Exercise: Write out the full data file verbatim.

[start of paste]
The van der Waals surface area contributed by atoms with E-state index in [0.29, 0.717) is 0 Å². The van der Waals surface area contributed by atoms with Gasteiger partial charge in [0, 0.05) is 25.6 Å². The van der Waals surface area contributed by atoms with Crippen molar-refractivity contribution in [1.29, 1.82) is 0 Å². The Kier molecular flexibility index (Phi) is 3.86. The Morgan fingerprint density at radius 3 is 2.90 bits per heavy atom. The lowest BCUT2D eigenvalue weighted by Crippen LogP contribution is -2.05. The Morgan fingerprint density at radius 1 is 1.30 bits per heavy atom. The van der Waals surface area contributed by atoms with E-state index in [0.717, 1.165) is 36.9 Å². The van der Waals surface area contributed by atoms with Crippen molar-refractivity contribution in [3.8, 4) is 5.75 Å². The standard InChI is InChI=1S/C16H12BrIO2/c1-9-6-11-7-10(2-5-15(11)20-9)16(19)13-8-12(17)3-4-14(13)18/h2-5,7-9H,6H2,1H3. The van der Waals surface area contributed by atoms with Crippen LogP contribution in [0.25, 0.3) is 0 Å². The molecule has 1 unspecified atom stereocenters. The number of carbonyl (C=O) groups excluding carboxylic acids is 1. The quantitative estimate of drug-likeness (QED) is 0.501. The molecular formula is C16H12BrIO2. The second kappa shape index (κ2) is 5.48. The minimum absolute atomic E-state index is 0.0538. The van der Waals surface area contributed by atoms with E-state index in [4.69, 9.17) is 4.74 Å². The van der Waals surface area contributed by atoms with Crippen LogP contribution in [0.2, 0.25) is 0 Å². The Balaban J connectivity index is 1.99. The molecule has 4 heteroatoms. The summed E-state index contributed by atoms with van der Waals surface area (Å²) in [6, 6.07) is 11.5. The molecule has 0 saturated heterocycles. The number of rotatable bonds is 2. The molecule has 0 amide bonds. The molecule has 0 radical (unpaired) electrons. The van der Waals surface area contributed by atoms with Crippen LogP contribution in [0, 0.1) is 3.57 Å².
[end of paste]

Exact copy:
The van der Waals surface area contributed by atoms with E-state index in [0.29, 0.717) is 0 Å². The van der Waals surface area contributed by atoms with Gasteiger partial charge in [0, 0.05) is 25.6 Å². The van der Waals surface area contributed by atoms with Crippen molar-refractivity contribution in [1.29, 1.82) is 0 Å². The Kier molecular flexibility index (Phi) is 3.86. The Morgan fingerprint density at radius 3 is 2.90 bits per heavy atom. The lowest BCUT2D eigenvalue weighted by Crippen LogP contribution is -2.05. The Morgan fingerprint density at radius 1 is 1.30 bits per heavy atom. The van der Waals surface area contributed by atoms with E-state index in [0.717, 1.165) is 36.9 Å². The van der Waals surface area contributed by atoms with Crippen molar-refractivity contribution in [3.8, 4) is 5.75 Å². The standard InChI is InChI=1S/C16H12BrIO2/c1-9-6-11-7-10(2-5-15(11)20-9)16(19)13-8-12(17)3-4-14(13)18/h2-5,7-9H,6H2,1H3. The van der Waals surface area contributed by atoms with Crippen LogP contribution in [0.25, 0.3) is 0 Å². The molecule has 1 unspecified atom stereocenters. The number of carbonyl (C=O) groups excluding carboxylic acids is 1. The quantitative estimate of drug-likeness (QED) is 0.501. The molecular formula is C16H12BrIO2. The second kappa shape index (κ2) is 5.48. The minimum absolute atomic E-state index is 0.0538. The van der Waals surface area contributed by atoms with E-state index in [4.69, 9.17) is 4.74 Å². The van der Waals surface area contributed by atoms with Crippen LogP contribution in [0.2, 0.25) is 0 Å². The Balaban J connectivity index is 1.99. The molecule has 4 heteroatoms. The summed E-state index contributed by atoms with van der Waals surface area (Å²) in [6, 6.07) is 11.5. The molecule has 0 saturated heterocycles. The number of rotatable bonds is 2. The molecule has 0 amide bonds. The molecule has 0 radical (unpaired) electrons. The van der Waals surface area contributed by atoms with Crippen LogP contribution in [0, 0.1) is 3.57 Å².